Hedge funds might be red hot today, but, according to a new study from the U.K.-based think-tank Create and financial services consulting giant KPMG International, their popularity will cool in the coming years.
The study, which taps 550 global fund executives from across 35 countries, admits that since the onset of the latest bear market, the growth of hedge funds has been nothing short of spectacular. Driven by mutually reinforcing factor - such as the prolonged bear market, wealthy investors seeking to quickly recoup losses from that bear market and the movement of talented investment managers to the field who are capable of delivering big returns - an amazing 8,000 hedge funds now control assets in excess of $1 trillion. That's 2% of global investment assets.
The explosive growth that hedge funds have enjoyed in recent years, both in bull and bear markets, however, isn't likely to continue.
"What has driven the growth is a recognition by investors of the diversification opportunities and also the gross returns that hedge funds have earned," said Mikael Johnson, co-author of the 93-page paper, Hedge Funds: A Catalyst for Reshaping Global Investment, and a partner with KPMG who chairs the firm's global leadership team for alternative investments.
"The reason respondents in the study think growth might be stunted in the next few years is because of capacity constraints," Johnson said in a telephone interview from a fund forum in Monaco.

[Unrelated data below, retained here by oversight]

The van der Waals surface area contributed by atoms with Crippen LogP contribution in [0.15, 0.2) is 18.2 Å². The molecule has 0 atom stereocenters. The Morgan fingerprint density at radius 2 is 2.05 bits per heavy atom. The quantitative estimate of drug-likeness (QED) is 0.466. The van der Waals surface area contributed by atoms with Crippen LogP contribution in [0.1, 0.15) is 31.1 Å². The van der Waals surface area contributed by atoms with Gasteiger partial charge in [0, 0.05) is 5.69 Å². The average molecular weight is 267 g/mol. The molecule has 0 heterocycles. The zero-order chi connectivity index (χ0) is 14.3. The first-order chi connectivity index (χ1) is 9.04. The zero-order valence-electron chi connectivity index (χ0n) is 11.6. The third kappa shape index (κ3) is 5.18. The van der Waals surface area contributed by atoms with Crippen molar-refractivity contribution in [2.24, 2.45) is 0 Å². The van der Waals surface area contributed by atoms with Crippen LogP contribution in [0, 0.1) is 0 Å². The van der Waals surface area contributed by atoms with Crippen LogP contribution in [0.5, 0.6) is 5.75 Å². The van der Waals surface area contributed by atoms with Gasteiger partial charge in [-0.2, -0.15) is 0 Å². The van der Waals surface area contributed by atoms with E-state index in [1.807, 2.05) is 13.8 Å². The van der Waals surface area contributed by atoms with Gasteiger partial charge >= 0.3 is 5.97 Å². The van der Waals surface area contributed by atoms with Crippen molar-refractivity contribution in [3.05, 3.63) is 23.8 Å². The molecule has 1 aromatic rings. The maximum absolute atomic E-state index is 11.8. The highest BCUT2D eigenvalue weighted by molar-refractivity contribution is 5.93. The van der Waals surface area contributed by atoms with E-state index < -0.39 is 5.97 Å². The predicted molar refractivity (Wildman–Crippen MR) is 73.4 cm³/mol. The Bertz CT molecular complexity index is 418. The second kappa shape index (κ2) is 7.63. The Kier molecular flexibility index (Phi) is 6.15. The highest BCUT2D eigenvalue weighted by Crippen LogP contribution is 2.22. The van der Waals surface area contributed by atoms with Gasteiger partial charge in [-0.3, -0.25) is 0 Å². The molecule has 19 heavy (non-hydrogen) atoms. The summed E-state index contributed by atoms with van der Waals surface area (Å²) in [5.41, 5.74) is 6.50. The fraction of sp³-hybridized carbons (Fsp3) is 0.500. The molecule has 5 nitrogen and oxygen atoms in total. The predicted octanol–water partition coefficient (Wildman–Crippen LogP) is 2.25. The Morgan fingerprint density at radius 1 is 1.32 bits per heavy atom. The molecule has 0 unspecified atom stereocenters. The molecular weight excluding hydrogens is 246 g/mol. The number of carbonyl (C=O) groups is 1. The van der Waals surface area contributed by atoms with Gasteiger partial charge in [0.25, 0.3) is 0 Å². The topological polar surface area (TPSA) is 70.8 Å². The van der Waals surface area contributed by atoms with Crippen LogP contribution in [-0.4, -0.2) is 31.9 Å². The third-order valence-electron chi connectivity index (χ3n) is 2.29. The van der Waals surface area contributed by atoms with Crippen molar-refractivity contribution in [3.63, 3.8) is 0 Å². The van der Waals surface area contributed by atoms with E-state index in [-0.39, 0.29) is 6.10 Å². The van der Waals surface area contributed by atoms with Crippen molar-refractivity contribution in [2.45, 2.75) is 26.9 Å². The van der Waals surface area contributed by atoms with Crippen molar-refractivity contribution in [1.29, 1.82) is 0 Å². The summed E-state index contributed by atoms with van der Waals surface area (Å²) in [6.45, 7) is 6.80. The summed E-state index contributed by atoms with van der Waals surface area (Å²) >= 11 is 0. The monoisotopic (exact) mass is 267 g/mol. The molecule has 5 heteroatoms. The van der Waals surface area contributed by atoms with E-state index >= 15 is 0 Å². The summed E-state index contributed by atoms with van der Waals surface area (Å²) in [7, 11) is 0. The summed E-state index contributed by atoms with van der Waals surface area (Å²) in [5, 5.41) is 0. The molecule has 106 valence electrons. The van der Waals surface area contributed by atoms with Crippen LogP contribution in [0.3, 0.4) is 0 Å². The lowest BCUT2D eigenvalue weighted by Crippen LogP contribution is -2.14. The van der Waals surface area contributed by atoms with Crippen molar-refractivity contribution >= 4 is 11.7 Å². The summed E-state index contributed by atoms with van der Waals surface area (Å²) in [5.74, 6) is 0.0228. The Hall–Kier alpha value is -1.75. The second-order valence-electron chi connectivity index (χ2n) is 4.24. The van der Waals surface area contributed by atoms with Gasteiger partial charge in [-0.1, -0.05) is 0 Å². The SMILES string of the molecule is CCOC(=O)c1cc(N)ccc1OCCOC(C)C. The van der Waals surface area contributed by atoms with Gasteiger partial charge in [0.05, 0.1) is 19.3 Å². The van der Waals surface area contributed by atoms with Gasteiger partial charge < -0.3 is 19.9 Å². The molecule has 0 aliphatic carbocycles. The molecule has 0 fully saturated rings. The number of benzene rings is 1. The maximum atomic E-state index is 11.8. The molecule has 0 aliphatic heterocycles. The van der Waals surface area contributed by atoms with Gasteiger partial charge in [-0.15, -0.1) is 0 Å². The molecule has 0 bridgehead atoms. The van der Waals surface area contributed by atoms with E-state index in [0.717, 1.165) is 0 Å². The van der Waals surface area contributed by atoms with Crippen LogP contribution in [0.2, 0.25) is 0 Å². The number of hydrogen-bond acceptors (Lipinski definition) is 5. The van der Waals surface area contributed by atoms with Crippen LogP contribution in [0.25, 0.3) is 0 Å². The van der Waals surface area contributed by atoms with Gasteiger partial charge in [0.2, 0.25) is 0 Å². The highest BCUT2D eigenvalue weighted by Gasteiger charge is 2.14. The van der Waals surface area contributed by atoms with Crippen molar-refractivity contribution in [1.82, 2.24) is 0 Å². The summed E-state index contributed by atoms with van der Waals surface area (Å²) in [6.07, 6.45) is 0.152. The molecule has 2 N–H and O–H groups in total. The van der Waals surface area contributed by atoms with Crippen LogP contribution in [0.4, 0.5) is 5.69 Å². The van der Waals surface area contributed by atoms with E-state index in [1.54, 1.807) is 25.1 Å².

But that doesn't necessarily mean that in its current incarnation the hedge fund industry can't take on additional assets, added Johnson, who was joined on the study by KPMG colleague Tom Brown, along with Create's Amin Rajan and Barbara Martin.
Skill Set Bottleneck
The bottleneck, Johnson said, is a lack of talent and relevant skill sets in the back office, legal, accounting and finance departments to accommodate all the new products and funds that are being launched.
"That has slowed the industry's ability to absorb all that growth, and that is something the industry must solve in the near future to accommodate investor demand to get into hedge funds," Johnson said.
The question of talent, however, also extends to managers, according to the study, released earlier this month. Johnson and his colleagues found that around 15% of the current managers are genuine stars capable of delivering returns that are in line with client expectations. Most are former proprietary traders from investment banks and most are based in the U.S. But there also exists another 55% who are "wannabes," the study offers.
These managers tend to be "long-only" managers and are generally based in Europe or, to a lesser extent, Asia Pacific. Another 30% are "has-beens," or "victims of the churn and burn that characterize their universe," the study says. As a result, the surplus capacity is sub-prime.
"So that's another reason why many of the respondents to the study feel that growth will level off until new investment managers come in with new, creative strategies to drive better returns," Johnson remarked.